Egyptologists have uncovered the remains of at least 50 people inside an ancient tomb in Valley of the Kings close to the city of Luxor.

The tomb, which dates back to the 18th dynasty kings who ruled Egypt during the 14th century BC, is believed to house several children and family members of two pharaohs. Known as tomb KV 40, the necropolis has been excavated by Egyptologists from the University of Basel for the past three years. The mummified remains may shed light on its occupants.

"We discovered a remarkable number of carefully mummified newborns and infants that would have normally been buried much simpler," Susanne Bickel, an Egyptologist involved in the excavation, said in a statement. "We believe that the family members of the royal court were buried in this tomb for a period of several decades."

tomb An ancient tomb discovered in Egypt's Valley of Kings contains dozens of mummies, including those of royal children, that date back to the 14th century BC. Photo: Matjaz Kacicnik, University of Basel

Scientists found the remains of at least 50 people in the center chamber and three in side chambers. Inscriptions in the tomb describe that some of the remains belong to eight unknown royal daughters, four princes and several foreign ladies. The fact they were buried close to the royal tomb suggests it signifies they were considered important.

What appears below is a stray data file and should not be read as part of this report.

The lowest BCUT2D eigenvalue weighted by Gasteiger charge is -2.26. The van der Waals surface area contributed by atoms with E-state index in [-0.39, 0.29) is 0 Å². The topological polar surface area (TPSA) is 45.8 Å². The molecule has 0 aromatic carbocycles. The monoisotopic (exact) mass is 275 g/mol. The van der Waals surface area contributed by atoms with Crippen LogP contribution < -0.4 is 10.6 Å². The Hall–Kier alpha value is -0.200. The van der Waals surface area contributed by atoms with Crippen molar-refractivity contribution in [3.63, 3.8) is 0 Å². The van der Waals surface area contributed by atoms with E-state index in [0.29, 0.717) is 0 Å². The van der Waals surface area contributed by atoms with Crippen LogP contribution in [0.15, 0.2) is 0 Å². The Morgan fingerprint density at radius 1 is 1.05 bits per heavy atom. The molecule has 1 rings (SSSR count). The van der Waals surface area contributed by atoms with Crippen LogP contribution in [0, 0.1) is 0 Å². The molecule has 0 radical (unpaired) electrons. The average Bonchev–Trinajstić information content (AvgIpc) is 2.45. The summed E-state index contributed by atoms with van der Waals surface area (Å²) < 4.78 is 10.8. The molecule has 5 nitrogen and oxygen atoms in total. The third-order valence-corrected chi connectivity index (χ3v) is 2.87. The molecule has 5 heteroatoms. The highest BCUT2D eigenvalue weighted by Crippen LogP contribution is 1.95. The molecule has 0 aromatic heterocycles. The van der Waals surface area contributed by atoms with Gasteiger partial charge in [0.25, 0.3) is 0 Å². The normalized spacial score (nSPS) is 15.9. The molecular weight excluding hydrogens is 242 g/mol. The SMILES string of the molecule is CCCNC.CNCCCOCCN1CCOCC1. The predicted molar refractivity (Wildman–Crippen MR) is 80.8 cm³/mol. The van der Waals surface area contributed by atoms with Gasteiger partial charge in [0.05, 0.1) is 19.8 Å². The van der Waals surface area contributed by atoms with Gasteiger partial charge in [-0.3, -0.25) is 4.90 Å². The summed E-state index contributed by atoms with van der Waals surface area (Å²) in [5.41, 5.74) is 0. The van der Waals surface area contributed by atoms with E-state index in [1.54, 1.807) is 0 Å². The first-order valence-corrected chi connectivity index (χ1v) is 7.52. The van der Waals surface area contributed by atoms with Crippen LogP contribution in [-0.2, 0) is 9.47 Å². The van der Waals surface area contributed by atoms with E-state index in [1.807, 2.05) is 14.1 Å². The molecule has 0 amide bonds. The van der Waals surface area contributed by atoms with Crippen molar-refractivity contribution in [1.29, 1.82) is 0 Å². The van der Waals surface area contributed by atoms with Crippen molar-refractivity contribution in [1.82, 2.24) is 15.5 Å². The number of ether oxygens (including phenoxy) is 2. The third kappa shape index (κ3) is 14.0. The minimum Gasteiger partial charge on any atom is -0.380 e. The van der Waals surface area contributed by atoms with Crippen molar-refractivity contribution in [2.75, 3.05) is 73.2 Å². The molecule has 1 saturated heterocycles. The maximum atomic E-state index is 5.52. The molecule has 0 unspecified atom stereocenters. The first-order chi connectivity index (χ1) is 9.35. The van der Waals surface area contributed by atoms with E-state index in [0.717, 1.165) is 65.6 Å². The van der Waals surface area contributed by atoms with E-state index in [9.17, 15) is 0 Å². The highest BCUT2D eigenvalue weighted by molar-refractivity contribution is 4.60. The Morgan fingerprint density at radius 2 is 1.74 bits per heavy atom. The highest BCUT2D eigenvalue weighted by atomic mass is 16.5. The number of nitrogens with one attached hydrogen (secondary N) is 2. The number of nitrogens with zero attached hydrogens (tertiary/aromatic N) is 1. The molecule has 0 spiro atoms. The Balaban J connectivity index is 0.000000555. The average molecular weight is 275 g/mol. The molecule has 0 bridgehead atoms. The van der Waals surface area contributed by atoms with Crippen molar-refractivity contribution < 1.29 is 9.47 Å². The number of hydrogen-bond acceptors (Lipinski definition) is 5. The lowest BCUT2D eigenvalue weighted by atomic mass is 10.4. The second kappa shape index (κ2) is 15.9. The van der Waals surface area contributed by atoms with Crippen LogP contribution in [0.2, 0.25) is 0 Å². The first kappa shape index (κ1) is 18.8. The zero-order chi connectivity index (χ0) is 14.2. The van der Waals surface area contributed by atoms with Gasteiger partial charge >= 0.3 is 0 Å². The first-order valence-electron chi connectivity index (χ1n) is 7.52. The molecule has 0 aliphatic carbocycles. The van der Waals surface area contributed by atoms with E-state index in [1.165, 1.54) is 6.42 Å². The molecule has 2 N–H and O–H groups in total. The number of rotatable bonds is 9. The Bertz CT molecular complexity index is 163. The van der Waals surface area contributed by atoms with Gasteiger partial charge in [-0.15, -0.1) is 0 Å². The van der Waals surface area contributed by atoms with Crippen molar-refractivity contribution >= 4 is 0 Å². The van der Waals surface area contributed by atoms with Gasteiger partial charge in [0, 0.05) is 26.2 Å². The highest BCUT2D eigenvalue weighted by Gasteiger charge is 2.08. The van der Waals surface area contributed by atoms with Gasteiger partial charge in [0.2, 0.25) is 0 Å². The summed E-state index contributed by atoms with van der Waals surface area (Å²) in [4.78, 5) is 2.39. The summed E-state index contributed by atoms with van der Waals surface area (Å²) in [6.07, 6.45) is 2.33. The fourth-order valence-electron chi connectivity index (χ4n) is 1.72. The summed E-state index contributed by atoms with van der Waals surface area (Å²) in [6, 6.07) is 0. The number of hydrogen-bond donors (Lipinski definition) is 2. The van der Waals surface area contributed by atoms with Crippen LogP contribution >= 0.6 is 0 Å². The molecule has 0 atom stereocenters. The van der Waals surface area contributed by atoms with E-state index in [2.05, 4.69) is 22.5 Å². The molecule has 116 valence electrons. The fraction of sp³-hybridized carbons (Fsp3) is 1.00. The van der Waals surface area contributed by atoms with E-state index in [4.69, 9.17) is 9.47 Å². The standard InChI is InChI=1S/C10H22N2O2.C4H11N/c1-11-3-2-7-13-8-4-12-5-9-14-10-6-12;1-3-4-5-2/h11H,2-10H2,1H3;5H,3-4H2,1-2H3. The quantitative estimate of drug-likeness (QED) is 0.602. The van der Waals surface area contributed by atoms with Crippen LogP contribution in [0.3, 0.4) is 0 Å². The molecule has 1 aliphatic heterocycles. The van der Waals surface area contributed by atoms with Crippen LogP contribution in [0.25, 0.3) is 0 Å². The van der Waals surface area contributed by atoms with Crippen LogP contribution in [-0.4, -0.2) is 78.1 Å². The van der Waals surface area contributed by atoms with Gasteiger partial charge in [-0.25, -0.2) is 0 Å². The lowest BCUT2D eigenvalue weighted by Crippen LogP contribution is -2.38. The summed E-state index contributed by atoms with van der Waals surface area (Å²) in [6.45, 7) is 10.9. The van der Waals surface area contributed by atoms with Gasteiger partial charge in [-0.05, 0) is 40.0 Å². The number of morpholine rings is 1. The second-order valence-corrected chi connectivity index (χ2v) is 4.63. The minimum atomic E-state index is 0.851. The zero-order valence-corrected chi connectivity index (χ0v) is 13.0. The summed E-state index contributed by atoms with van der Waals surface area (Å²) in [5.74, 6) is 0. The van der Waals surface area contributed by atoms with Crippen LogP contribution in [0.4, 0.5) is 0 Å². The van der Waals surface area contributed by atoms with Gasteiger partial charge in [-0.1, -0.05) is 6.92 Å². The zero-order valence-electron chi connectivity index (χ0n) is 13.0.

While the 3,300-year-old tomb was looted during antiquity and at the end of the 19th century, archaeologists were still able to recover textiles, mummy bandages, linen cloths and bones. Tomb raiders tore apart the adult mummies, but the infant ones have largely remained intact. Scientists have yet to determine their cause of death.

"What is certain is that they did not die at the same time (no epidemic), but over a certain time span," Bickel told LiveScience.

KV 40 was discovered in 2012. On the surface the tomb resembles a depression on the ground. Excavations uncovered a 16-foot-deep chamber that has a shaft, corridor and four rooms. Until recently, nothing was known of the tomb’s layout or who was buried there. But despite the latest findings, archaeologists are still left with unanswered questions.

"Roughly two-thirds of the tombs in the Kings' Valley are nonroyal. Because the tombs do not have inscriptions and have been heavily plundered, we so far have only been able to speculate on who lies buried in them,” Bickel said.

The nonroyal tomb will also shed light on a lesser-known aspect of ancient Egyptian history.

“Now we start the process of research of objects, inscriptions and mummies, which offer us such a wonderful insight into the royal entourage in a very large sense," Bickel told NBC News. "So far, one knows very little about the nonroyal tombs. Most were entirely plundered.”